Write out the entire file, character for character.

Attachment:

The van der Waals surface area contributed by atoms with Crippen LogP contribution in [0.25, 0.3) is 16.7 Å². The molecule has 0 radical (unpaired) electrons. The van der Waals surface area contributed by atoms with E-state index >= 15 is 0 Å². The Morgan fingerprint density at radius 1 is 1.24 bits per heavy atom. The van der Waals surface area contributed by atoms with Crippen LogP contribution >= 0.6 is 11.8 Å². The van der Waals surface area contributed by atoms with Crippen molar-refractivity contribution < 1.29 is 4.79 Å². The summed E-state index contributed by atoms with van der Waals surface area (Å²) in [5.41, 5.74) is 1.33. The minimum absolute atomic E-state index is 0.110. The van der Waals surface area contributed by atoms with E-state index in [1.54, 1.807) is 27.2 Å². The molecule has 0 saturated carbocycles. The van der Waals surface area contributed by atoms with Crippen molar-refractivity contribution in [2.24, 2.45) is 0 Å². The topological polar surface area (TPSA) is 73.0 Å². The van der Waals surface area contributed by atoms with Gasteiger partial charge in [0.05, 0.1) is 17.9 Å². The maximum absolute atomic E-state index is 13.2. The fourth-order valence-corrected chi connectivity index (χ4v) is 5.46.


The van der Waals surface area contributed by atoms with Crippen LogP contribution in [0.25, 0.3) is 16.7 Å². The molecule has 0 radical (unpaired) electrons. The van der Waals surface area contributed by atoms with E-state index >= 15 is 0 Å². The Morgan fingerprint density at radius 1 is 1.24 bits per heavy atom. The van der Waals surface area contributed by atoms with Crippen LogP contribution >= 0.6 is 11.8 Å². The van der Waals surface area contributed by atoms with Crippen molar-refractivity contribution < 1.29 is 4.79 Å². The summed E-state index contributed by atoms with van der Waals surface area (Å²) in [5.41, 5.74) is 1.33. The minimum absolute atomic E-state index is 0.110. The van der Waals surface area contributed by atoms with E-state index in [1.54, 1.807) is 27.2 Å². The molecule has 0 saturated carbocycles. The van der Waals surface area contributed by atoms with Crippen molar-refractivity contribution in [2.24, 2.45) is 0 Å². The topological polar surface area (TPSA) is 73.0 Å². The van der Waals surface area contributed by atoms with Gasteiger partial charge in [0.05, 0.1) is 17.9 Å². The maximum absolute atomic E-state index is 13.2. The fourth-order valence-corrected chi connectivity index (χ4v) is 5.46.